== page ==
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While the authorities governing Java fiddle, the power is passing to another: Google.

Four years back, the Apache Software Foundation (ASF) had a very public falling out with Sun Microsystems over the Test Compatibility Kits (TCKs) used to certify Java.

Sun courted acclaim by open-sourcing Java, but then threw it away by mysteriously drawing the line at changing the license on the TCKs. ASF hit back with public letters and protest votes against Sun via the Java Community Process, the body stewarding Java.

It's been a deadlock ever since.

Since Oracle's acquisition of Sun, some names have changed, but the game remains the same — as does the state of play. Oracle has inherited Sun's position as Java's chief maintainer, while ASF remains determined that there should be a change in the wording of the TCK license.

The sticking point is the field-of-use terms in the TCK license. They say, for example, that an implementation of Java Standard Edition (Java SE) tested using the Java SE TCK can only be used on a PC — not a server (that's Java Enterprise Edition) or mobile (Java Mobile Edition).

Enter Google. Back when Sun was trying to remain relevant with help from Java, IBM was the number-one foe. IBM had the money and middleware to influence Java, when enterprise servers and the topic of Java EE versus .NET galvanized the Java classes. Sun lacked both money and middleware, but it could stake a moral claim to Java's future — it invented the thing — even though it didn't really understand what Java was.

Today, Google is the one with the money and the swagger. Google, like IBM before, is a JCP member, sitting on the Java SE/EE executive committee. Only this time the Java masses are galvanized not by servers but by consumer devices, from smartphones running Android to TVs, er, running Android. Google is using Android at the heart of its Google TV.

Android runs ASF's implementation of Java, known as Project Harmony. A Google virtual machine called Dalvik was built on a subset of Harmony. It recompiles Harmony class libraries for mobile devices with limited resources.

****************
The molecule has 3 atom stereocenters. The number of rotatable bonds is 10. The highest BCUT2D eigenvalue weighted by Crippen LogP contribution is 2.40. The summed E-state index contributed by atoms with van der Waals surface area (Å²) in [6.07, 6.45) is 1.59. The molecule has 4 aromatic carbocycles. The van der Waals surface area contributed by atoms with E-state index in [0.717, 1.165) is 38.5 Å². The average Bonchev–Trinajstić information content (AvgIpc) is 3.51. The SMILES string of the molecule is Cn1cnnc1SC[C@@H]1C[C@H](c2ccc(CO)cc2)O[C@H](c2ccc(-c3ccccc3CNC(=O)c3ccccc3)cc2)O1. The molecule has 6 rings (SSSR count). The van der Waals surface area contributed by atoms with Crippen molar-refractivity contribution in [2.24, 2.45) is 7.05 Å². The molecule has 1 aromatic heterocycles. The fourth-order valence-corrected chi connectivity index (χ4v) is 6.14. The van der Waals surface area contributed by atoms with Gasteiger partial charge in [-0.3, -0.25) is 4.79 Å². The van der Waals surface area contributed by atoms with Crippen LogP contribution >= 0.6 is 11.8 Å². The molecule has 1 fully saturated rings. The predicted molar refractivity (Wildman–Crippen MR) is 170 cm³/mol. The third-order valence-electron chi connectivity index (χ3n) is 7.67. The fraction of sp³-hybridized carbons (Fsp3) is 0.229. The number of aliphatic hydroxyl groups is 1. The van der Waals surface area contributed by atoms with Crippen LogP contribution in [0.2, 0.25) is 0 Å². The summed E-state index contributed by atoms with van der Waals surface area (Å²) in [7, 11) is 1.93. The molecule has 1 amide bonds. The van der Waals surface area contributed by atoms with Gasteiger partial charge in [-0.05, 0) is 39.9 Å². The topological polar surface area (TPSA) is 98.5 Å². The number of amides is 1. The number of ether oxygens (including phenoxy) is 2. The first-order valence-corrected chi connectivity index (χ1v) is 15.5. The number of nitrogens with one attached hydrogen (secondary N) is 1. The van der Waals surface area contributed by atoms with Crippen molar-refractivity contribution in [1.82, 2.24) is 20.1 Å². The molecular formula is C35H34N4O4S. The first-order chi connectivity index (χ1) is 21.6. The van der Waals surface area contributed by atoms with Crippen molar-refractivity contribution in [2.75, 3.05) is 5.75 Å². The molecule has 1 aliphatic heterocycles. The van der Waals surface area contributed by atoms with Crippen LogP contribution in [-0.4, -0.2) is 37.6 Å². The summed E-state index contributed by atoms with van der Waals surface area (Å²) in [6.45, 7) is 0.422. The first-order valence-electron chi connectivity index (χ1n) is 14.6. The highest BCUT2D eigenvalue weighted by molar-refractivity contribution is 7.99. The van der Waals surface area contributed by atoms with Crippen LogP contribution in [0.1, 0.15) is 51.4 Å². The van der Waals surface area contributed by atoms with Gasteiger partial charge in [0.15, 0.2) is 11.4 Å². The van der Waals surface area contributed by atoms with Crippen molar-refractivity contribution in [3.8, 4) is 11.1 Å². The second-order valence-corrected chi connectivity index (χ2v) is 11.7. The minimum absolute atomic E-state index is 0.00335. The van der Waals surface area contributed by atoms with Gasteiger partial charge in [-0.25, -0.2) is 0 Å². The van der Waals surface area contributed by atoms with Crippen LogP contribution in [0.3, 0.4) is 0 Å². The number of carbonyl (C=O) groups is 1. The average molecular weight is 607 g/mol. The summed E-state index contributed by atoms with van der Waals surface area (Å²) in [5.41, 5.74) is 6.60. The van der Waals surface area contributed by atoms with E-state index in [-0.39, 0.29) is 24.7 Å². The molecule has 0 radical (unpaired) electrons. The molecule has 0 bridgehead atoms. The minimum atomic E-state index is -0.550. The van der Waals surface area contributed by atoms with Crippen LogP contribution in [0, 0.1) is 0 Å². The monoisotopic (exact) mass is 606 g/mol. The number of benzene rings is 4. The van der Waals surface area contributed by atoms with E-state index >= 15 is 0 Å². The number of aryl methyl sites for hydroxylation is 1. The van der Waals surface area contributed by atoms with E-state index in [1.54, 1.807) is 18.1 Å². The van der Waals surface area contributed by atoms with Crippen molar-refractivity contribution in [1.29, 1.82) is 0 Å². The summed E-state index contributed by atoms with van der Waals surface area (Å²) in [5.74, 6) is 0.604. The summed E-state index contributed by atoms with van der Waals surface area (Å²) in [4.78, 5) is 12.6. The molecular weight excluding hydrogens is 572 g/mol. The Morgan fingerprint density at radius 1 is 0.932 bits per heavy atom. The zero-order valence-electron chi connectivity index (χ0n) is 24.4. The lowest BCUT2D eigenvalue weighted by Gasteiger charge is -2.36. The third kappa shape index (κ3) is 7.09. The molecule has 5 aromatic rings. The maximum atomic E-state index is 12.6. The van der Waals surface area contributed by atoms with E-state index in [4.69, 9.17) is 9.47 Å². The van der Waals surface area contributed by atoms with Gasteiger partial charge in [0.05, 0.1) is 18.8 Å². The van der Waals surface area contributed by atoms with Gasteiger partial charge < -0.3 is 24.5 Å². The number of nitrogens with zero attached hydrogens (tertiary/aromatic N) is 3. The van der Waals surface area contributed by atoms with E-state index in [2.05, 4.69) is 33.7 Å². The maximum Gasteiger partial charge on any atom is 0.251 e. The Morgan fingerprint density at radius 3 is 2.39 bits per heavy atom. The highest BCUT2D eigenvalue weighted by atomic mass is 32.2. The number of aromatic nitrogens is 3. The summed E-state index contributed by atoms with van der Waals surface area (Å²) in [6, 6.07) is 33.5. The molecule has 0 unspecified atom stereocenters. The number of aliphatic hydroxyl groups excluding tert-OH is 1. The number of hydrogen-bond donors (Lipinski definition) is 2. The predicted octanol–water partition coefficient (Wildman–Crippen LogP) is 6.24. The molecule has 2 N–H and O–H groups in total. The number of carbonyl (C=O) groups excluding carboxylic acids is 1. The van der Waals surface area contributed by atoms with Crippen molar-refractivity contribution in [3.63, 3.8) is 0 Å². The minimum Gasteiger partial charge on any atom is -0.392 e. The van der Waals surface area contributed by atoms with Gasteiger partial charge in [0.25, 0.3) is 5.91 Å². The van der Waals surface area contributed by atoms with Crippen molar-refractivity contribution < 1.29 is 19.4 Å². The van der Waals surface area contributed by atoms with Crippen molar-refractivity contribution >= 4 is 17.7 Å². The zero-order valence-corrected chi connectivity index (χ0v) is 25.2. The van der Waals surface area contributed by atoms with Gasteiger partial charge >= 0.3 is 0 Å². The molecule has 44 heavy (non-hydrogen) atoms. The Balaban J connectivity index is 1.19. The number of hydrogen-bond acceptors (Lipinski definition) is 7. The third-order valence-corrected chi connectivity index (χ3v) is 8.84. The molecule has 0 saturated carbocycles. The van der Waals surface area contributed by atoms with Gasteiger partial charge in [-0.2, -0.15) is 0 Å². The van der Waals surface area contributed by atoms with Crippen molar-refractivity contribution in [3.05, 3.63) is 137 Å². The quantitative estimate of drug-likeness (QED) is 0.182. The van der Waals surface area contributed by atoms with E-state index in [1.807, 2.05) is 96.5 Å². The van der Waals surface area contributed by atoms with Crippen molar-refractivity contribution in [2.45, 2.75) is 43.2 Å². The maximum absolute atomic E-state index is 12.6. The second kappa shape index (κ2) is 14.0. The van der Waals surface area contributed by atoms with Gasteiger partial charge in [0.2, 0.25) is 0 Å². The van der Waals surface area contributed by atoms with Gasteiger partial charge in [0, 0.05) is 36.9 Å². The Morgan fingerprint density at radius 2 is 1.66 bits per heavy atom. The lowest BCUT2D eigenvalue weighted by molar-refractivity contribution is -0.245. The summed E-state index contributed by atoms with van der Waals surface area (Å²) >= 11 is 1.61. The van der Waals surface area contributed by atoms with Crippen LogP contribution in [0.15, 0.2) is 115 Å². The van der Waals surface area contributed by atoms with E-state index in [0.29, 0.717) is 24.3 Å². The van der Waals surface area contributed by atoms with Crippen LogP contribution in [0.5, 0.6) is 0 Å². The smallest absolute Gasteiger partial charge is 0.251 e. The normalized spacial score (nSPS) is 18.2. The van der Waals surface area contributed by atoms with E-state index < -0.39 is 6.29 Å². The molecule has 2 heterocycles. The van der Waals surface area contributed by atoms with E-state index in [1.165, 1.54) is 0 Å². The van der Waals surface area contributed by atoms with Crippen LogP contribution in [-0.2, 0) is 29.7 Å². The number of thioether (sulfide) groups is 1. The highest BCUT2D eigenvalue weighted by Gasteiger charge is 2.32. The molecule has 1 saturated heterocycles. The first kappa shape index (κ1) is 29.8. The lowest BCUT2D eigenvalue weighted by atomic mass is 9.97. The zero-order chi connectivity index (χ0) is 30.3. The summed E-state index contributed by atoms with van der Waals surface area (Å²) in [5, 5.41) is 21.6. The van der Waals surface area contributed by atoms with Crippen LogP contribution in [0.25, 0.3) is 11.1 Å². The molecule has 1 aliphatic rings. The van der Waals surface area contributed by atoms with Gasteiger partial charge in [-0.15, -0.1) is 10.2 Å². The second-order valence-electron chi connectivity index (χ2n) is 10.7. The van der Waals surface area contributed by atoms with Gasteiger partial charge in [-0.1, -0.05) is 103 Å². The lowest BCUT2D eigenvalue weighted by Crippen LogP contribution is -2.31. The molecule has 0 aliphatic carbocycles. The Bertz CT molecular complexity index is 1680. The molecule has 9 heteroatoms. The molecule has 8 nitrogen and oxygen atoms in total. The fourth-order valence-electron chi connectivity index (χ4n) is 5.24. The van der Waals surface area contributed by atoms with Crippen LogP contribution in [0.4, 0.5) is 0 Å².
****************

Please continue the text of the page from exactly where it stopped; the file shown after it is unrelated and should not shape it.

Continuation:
Harmony is an implementation of Java SE, and if ASF had certified Harmony using the official TCK, then — thanks to the field use rights — Harmony could only have run on PCs. Code from Harmony or Dalvik would not have been "allowed" on smartphones or TVs by the Java police.

ASF president Justin Erenkrantz has told The Reg that the distinction between different types of Java is becoming irrelevant in an era of fragmentation, frameworks, and connections.

"As all of our devices get more and more connected, the distinction between desktop and mobile will be blurred — this observation is why Apache has refused to acquiesce to the 'field of use' restriction requested by Oracle," Erenkrantz said.

All of which means that Oracle is following Sun's lead — by either deliberating over what do on the TCKs or by dragging its feet. We can only guess, because Oracle likes to hide behind a veil of silence — but the market is moving on. Thanks to Google's Android roll-out, the decision on rights and permissions has become an academic exercise, detached from reality.

Developers like nothing more than success and a cool new platform to explore, which accounts for Android's stunning growth on phones. The result of this situation is likely to be a Java industry split between the existing certified versions of Java and the newer but non-certified versions of Java.

This is something Erenkrantz believes won't happen soon, as the certified school will continue to hold out. This will change, though, as those guarding Java's future and building fences between the platforms end up making it less attractive to developers.

"As the innovation in the 'certified' space gets brought to a standstill due to legal and political issues, the parties that are not held to those obligations will continue to innovate. Then, the developers will vote with their feet and ignore the 'certification' if it helps them achieve their purposes [of] better, faster, and cheaper," Erenkrantz predicted. ®

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